It sets itself the daunting task of reflecting the breadth of a human adolescence, but rather than obsessing over histrionic events, trying to force the experience into some familiar filmic sequence of despairs and triumphs, it instead reveals that it is in life’s minutia that we find the most meaning.
By selecting Ellar Coltrane when he was six years old and placing him at the centre of a film that would take 12 years to shoot (filming for a few weeks every summer until he was 18), by using his and his co-stars’ own growth and experience to inform the development of a script that Linklater ensured remained fluid and open to adaptation, and by concentrating not upon the most explosive or ‘theatrical’ of experiences, but rather the beautiful minutia of daily experience, the film ensures that the organic experience of growth and change – physically, emotionally and ideologically – is built into the fabric of every scene, suffusing each interaction.
Sure, there are disturbing themes of alcoholism and abuse and bullying and heartbreak in there, all of which color the experience, but they are not the centerpieces of these lives. We don’t see Mason (Coltrane) discover that his girlfriend has cheated on him; we visit the aftershock, squabbling over pre-purchased prom tickets, when the sense of outrage has soured to a stale, petty wallowing. We don’t attend his father’s wedding to his new wife; we spend time waxing lyrical over Beatles tracks in their new minivan.
And even during the film’s most intense sequence – the breakdown of Mason’s mother’s second marriage to a violent drunk – Linklater lingers more in the confusion and bewilderment of such a menacing scenario. With the violence largely occurring off-screen, glimpsed but not personally experienced, we instead watch the children, uncomfortable in their skin, being forced to pass off bad checks to a shopkeeper, chafing under a barrage of passive aggressive insults, or waiting together in a bedroom, reassured by each other’s company, waiting hear what their future is going to be while watching Funny or Die clips online.
It’s these ephemeral experiences that so easily get lost in the recollections of life that the film is consistently more concerned with cataloging. The best friend you sort of remember hanging out with when you were six, before you moved towns; seeing him for the last time, disappearing behind you on the road, as you were being driven away. Those kids you knew who were in a bad family situation that you never heard from again; wondering about them every once in a while. That one time you went to the butterfly sanctuary with your dad. The taste of mustard on your hotdog at the baseball game. The look on your mother’s face when she knew you’d been drinking.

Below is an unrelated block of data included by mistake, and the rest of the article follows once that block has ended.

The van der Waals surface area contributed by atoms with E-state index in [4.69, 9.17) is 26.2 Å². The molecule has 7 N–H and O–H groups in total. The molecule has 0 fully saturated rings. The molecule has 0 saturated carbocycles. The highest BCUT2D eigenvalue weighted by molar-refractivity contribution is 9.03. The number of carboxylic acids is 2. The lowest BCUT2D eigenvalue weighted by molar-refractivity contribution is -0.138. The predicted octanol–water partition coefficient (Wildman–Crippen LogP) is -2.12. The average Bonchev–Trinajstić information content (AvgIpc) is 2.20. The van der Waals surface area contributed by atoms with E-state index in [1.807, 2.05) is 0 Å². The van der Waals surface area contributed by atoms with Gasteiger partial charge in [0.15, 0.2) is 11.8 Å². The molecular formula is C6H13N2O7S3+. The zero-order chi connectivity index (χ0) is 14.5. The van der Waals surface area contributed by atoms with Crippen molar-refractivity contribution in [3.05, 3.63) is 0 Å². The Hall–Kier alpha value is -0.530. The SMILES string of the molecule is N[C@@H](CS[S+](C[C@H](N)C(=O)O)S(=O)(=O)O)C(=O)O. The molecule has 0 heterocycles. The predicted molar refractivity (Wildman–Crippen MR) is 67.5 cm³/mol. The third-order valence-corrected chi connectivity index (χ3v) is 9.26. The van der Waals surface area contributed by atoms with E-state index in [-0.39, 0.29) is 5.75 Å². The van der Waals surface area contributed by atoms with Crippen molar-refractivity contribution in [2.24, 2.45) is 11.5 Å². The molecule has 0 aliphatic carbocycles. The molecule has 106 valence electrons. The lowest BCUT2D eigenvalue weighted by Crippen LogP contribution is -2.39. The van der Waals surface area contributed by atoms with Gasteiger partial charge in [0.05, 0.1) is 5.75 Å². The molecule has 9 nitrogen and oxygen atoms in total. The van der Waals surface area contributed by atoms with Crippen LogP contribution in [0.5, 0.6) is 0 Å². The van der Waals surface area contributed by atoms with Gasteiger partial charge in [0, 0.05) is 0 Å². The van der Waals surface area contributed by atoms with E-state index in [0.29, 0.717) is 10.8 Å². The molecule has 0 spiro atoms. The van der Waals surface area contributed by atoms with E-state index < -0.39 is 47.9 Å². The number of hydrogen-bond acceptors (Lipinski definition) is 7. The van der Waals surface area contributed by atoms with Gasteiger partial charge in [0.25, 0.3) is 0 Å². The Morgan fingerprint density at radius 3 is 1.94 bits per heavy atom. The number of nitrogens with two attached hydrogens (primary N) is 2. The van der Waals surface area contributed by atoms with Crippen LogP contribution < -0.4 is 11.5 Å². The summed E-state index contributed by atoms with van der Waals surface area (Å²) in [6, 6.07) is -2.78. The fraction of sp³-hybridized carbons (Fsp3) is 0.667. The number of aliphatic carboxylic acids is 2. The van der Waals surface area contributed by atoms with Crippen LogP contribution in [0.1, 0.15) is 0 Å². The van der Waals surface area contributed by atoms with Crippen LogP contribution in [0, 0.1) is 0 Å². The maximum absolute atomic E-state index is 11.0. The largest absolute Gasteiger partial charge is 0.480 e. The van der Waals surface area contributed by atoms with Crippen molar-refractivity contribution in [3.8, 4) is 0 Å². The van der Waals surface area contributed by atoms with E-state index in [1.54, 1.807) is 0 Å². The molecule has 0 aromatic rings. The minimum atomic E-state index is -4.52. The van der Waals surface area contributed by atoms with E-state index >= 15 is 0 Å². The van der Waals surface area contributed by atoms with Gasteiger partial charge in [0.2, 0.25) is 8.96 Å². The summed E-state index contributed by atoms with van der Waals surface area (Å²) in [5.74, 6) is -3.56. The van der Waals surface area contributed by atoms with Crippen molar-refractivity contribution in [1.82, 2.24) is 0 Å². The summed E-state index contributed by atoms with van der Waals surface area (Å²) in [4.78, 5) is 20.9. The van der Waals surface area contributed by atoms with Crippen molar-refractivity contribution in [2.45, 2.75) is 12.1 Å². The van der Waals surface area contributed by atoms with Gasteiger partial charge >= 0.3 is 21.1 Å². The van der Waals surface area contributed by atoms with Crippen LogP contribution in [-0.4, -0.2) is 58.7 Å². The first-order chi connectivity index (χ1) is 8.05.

It’s for this reason that every naturalistic piece of contextualizing bric-a-brac that litters the film likewise takes on a larger resonance, each firing off their own nostalgic ping in the viewer. Every new iPod and Xbox game; every Harry Potter book launch, glimpse of a Dragon Ball Z cartoon, or reference to the hunt for WMDs in Iraq; every new hair cut, style of dress, or that spectacular soundtrack echoing each passing year, localizing and distancing at once – it’s all a reminder that we too are perpetually evolving creatures moving through time, our existence a cluster of moments impossible to reclaim, but that we carry with us in our every interaction.
Mason grows into a photographer, seemingly like Muybridge, trying to bring stillness and formality to the flux of existence; but it’s the impossibility of that goal, and the inexorable, nagging longing that goes on fueling it nonetheless, that Boyhood ultimately attempts to reflect. As the film’s final scene elucidates, life – real life – isn’t ultimately about action and agency. It’s not about seizing a moment; it’s about the moments that seize you. It’s about the way in which we move through an endless shifting series of transitory and transformational experiences, some heartening, some sombre, some glorious, but many beautifully tedious and dull.
Mason is gradually made manifest in this film – we watch him grow from a quiet, introverted boy stretched out on the grass and staring up at the unfathomable expanse of the sky, into a college freshman peering in wonder at the untrammeled potential of adult life ahead. But this is by no means the whole story of him; nor us. Life moves beyond the still frames of his photographs. Just as life moves beyond and around the frames of this film.
Life keeps on.
People fall in and out of our lives. Children grow, faces change, personalities can shift. Sometimes not even memory can be relied upon. Like Muybridge’s horse, we flit unseen between the spaces of film, the afterimage captured revealing something of who we are, but failing to encapsulate the whole. We are not the fixed points we naively believe ourselves to be. Identity is fluid. Stasis is an illusion. We mistake our own nature from our imperfectly temporal point of view.
While Muybridge concentrated upon the infinitesimal experience of time, splintering it into fractions; Linklater explores it on a macro level, as a broad, grand, sometimes sloppy, amorphous web. One approached it scientifically; the other emotionally; but both revealed time, and life, to be inexorable, ineffable. More precious, and swirling, and vast than can be caught through a lens.
Linklater’s film is not a time capsule. It doesn’t speak to us from the past, or about the way we were. It speaks of us as we are. Malleable, transitory beings. Propelled forward, always scrambling to keep up, feeling each moment as it breaks upon us, a birth and a death in one.